Guardian Carers Feature on BBC News London


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An individual with dementia may have problems with eating and drinking, and it may also be difficult for their carer to encourage them to maintain a healthy diet. There are two main complications when it comes to eating and drinking for someone with dementia. “Number one: people lose weight with dementia. Number two: they don’t keep to the usual meal times” says Dr Warner. “It’s really important that someone with dementia isn’t kept to rigid breakfast, lunch and dinner.” He says that having food that is really easy to digest and easy to eat is vital.

He also mentions that “finger food can be helpful if a full meal is difficult'', as the individual with dementia may not be able to use a knife and fork. They also tend to develop a change in appetite or taste. In fact Dr Warner says “it’s extremely common for someone with dementia to develop a sweet tooth”, so the carer would need to ensure they maintain a healthy balance with their food, focusing on their “nutritional intake and [making sure they are] getting enough vitamins.”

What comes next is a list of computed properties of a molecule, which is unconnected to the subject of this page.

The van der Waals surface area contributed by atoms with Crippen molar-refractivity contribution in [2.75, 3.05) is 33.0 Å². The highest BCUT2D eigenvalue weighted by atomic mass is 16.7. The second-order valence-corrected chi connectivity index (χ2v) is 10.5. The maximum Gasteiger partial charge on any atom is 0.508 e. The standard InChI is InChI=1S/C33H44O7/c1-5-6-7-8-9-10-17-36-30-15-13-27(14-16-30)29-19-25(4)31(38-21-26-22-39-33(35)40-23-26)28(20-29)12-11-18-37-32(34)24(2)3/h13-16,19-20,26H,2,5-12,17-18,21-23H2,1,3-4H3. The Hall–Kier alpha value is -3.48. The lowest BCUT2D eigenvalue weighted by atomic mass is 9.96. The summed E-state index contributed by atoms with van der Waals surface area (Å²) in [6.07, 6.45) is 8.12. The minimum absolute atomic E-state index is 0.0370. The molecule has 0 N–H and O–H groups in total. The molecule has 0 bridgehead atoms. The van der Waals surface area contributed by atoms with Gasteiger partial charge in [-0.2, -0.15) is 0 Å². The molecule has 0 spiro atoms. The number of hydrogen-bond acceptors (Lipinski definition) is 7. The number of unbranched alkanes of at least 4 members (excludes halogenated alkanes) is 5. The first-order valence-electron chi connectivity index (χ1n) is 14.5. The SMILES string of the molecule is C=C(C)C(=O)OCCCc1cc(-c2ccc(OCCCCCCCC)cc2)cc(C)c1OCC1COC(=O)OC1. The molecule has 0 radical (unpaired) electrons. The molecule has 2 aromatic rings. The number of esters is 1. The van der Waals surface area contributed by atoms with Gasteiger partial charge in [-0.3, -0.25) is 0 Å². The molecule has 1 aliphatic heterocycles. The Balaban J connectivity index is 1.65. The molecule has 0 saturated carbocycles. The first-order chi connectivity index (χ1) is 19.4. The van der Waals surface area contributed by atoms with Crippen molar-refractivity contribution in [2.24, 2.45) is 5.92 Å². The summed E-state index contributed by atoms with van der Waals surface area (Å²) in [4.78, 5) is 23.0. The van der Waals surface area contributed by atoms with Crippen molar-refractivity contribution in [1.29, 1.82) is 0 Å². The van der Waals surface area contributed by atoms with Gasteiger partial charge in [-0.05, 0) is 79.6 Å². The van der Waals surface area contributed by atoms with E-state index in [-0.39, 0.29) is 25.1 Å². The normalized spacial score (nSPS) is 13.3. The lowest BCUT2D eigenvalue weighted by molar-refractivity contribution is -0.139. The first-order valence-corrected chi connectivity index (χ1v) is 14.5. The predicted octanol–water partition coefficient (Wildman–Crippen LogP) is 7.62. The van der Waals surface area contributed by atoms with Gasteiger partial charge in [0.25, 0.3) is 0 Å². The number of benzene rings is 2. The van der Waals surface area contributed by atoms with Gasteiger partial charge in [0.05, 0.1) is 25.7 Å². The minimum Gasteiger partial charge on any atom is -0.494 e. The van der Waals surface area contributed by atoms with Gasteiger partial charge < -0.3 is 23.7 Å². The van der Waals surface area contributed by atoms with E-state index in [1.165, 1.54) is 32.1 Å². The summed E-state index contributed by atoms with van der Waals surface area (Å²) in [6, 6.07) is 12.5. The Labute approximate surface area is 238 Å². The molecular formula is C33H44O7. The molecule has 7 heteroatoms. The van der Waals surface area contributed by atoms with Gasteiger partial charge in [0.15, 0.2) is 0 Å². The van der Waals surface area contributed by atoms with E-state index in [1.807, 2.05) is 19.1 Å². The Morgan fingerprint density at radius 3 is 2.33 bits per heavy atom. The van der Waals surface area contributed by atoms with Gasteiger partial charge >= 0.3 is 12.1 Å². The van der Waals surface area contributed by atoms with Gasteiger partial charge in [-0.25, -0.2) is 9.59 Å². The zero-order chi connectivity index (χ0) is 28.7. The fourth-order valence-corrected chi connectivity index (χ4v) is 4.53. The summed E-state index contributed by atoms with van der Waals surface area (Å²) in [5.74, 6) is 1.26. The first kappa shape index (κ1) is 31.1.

The individual may also have difficulty swallowing, and if they start choking this may deter them from eating. Dr Warner suggests that they will “need to get a speech and language swallowing assessment.” Being flexible around meal times is also recommended, and it is best to avoid times when the person is feeling tired or distressed. Dr Warner advises to make the food “available at the time the person wants to eat. People will forget that they have had a meal, but they will also forget they have not had a meal, so they need to be encouraged to eat.”

Dementia may be a complicated condition, but this doesn’t mean it cannot be managed. Ensuring the carer remains calm, compassionate and patient is the best way to approach someone living with dementia. While their personality and behaviours change over time, there are always methods which can maintain their quality of life.

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